Another out-of-this-world theory proposed that the meat was part of a meteor shower, perhaps containing organic matter from space. While the theory may have captured the attention of the people of the era, the theory has not aged well and has since been dismissed as absolutely bonkers.

The Vulture Theory: The Most Plausible Explanation

Perhaps the most plausible theory to come out of this strange event is the vulture regurgitation theory.

After examining seven samples of the meat, scientists identified various animal tissues such as lung, muscle, and cartilage. But the question remained: how did this strange assortment of flesh end up raining down on a Kentucky farm?

Illustration by James Fosdike depicts the meat shower raining down.

Dr. L. D. Kastenbine, a physician, offered an interesting explanation in the Louisville Medical News in 1876. After analyzing a sample, he observed that it smelled distinctly of rotten mutton when cooked. 

He concluded that the most probable cause was a group of vultures flying high above, who had simultaneously vomited the contents of their stomachs.

This theory is not as crazy as it sounds. This actually aligns with the known behavior of vultures, who are notorious for their ravenous appetites and tendency to overeat. The only problem is that all that food can make them sluggish and heavy.

When they are startled or threatened, these birds often regurgitate their meals to lighten their load and make a quick escape.

Dr. Kastenbine came up with the explanation that a group of vultures was feeding on a dead animal when they all took flight at once. As they flew over Mrs. Crouch’s farm, they vomited up their meal in order to help them fly better. 

Like most birds, when one does something, the rest of the group follows suit. This would explain the variety of meats and tissues identified in the samples and why they appeared to be slimy and partially digested.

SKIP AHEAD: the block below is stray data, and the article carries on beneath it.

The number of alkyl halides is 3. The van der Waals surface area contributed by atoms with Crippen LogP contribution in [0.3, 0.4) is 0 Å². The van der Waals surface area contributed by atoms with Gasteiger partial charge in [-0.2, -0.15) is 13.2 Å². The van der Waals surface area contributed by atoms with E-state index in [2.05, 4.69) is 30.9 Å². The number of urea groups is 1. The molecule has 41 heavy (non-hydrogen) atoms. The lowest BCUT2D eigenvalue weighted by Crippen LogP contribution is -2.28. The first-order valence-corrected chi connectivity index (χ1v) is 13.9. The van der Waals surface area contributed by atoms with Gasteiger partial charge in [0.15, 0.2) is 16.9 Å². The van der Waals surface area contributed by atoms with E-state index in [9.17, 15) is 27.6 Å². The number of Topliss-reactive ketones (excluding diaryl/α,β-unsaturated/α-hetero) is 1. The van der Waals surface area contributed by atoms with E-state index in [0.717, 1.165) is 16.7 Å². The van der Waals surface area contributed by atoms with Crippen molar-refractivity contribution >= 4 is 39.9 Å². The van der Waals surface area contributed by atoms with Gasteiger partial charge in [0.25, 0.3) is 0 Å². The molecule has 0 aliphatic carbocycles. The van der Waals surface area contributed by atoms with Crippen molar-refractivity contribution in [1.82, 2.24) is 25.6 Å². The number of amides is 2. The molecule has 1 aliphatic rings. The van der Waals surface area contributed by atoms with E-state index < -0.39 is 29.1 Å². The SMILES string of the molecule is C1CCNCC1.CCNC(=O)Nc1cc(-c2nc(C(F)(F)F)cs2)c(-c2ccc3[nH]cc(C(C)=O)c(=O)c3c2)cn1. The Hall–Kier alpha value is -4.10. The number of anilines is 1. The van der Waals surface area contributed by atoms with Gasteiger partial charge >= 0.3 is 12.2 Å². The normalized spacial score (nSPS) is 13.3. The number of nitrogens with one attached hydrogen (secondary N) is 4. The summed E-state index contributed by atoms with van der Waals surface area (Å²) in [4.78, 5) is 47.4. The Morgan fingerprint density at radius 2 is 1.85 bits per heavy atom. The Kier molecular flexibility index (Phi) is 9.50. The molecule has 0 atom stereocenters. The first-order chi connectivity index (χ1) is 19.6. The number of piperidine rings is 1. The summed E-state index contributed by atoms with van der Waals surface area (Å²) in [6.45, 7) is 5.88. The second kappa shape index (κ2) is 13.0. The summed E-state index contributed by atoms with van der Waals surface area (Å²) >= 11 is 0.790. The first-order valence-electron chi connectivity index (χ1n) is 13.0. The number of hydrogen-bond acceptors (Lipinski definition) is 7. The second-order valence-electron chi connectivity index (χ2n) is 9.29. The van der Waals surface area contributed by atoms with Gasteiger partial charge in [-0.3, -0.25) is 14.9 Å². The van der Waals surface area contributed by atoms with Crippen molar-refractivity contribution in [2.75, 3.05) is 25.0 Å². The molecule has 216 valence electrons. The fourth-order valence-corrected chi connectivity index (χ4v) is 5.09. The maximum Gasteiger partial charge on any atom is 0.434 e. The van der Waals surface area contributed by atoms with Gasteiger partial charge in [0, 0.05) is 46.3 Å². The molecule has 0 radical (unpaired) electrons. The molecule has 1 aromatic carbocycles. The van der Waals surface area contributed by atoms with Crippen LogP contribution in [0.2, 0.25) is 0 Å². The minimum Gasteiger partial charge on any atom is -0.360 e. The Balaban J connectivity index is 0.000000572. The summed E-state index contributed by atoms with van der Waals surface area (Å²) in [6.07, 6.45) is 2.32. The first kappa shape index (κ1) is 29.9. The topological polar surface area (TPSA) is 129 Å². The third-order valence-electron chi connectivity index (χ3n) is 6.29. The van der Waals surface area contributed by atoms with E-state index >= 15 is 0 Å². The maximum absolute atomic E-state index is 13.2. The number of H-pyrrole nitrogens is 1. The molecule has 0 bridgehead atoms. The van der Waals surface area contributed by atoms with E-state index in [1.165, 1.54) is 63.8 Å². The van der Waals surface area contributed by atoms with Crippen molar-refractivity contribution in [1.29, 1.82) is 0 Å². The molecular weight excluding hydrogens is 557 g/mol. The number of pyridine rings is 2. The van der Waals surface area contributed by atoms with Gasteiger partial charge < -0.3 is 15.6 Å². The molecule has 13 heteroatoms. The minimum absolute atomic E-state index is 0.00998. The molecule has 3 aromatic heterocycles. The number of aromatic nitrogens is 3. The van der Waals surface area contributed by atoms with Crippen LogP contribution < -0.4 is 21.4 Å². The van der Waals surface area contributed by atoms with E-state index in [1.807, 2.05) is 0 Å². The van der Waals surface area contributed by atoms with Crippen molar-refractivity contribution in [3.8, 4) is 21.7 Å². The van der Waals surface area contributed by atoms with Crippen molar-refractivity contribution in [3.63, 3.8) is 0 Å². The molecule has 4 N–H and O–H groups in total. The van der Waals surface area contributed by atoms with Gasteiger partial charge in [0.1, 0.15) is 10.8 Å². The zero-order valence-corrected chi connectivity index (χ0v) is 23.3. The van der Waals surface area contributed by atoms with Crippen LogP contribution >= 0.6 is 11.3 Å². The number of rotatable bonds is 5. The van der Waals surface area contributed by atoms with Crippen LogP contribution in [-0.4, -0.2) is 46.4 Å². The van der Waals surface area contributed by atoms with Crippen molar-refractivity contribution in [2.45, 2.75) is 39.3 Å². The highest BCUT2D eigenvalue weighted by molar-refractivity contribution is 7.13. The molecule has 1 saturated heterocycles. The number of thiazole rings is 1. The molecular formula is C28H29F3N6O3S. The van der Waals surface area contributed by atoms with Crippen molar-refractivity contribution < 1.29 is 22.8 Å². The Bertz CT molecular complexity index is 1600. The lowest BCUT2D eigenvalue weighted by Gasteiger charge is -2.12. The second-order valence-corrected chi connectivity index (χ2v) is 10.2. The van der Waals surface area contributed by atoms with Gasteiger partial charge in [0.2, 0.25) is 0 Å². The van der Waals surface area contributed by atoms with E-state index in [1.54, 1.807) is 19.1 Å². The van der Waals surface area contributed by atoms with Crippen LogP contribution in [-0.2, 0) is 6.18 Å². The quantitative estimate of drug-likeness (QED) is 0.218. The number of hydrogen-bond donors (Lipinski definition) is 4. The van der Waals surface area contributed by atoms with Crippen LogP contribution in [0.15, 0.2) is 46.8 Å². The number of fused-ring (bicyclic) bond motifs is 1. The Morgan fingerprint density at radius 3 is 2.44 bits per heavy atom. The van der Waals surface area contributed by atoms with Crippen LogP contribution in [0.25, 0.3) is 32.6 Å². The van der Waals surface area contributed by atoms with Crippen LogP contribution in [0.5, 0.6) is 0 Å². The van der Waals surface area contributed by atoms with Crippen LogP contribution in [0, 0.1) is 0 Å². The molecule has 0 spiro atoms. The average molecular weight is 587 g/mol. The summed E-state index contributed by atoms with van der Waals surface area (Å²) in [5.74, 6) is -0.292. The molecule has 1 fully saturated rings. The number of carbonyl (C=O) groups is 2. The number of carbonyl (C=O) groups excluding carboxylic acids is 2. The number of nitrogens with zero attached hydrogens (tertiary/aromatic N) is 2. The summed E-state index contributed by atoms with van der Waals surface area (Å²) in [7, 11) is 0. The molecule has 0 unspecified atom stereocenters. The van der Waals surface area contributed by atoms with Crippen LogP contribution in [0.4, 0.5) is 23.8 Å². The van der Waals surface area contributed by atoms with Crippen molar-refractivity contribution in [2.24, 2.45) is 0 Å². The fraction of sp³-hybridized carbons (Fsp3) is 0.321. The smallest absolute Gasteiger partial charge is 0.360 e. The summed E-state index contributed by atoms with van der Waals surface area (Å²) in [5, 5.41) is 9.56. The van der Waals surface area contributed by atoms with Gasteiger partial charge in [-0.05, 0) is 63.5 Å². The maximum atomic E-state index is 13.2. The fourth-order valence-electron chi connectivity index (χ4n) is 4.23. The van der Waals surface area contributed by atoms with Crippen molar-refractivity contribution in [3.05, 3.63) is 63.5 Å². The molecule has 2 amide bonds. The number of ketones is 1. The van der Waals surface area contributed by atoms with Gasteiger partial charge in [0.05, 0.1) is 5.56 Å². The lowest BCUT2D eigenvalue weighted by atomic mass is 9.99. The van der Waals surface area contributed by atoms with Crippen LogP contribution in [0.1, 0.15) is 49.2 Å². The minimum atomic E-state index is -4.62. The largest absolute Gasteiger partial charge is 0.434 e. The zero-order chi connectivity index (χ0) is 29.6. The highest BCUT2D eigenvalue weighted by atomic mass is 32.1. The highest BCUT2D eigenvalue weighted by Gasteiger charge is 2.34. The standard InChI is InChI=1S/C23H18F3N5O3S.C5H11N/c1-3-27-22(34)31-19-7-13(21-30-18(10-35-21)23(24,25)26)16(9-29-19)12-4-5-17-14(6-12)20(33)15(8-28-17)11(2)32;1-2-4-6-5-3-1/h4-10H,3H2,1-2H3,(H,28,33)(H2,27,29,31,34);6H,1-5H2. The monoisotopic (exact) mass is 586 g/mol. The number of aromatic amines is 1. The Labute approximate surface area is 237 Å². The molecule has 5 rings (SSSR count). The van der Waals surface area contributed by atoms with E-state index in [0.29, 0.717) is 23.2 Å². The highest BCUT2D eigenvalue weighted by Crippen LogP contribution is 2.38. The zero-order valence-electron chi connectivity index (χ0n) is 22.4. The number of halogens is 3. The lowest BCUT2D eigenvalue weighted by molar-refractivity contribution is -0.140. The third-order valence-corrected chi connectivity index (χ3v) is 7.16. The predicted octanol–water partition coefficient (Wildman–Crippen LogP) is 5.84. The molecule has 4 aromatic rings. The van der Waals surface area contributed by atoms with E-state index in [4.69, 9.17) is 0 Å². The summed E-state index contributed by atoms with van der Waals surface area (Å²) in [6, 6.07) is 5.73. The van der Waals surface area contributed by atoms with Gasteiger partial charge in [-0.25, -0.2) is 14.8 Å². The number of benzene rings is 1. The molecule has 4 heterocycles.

As far-fetched as it sounds, it’s the only theory that can possibly explain what happened without getting into the supernatural.

Other Strange Weather

The Kentucky Meat Shower isn’t the only case of strange things falling from the sky. Throughout history, there have been numerous accounts of bizarre objects raining from the sky.

Fish and Frogs: These are among the most common types of animal rain, with incidents reported worldwide. Waterspouts or tornadoes are often suspected of lifting creatures from bodies of water and transporting them inland where they appear to “rain” down.

Birds: In 2011, hundreds of dead red-winged blackbirds fell from the sky in Arkansas, a phenomenon later attributed to stress or disorientation caused by fireworks.

Worms: In 2001, it rained worms in Scotland, with the theory being that a tornado picked them up and dropped them.

Blood Rain: While not actual blood, this red-colored rain is caused by dust or sand mixed with water droplets, creating a disturbing spectacle.

Cobwebs: Massive falls of cobwebs have been reported, often linked to spider ballooning behavior where spiders release silk threads to travel through the air.

Golf Balls: In 1969, a shower of golf balls rained down on Punta Gorda, Florida, believed to have been lifted from a nearby golf course by a waterspout.

Non-Perishable Goods: In 2007, canned food and packaged snacks fell from the sky in a small English town, likely tossed from a plane.

While some of these events have plausible explanations, such as strong winds or tornadoes, others remain shrouded in mystery. 

Scientists and researchers continue to investigate these strange occurrences, exploring possibilities ranging from natural phenomena to human intervention.

The Kentucky Meat Shower’s Legacy

The Kentucky Meat Shower is a prime example of how a lack of knowledge can spark wild theories. In 1876, when the event occurred, scientific understanding was limited, leading to a whirlwind of speculation and outlandish explanations.

Thankfully, science doesn’t stand still. As we’ve learned more about the world around us, the vulture vomit theory has emerged as the most likely explanation. It’s a reminder that even the strangest events can often be explained with a bit of scientific know-how.

The Kentucky Meat Shower and other bizarre rain events remind us that the natural world still holds many secrets and surprises, and the boundaries of what we know are constantly shifting.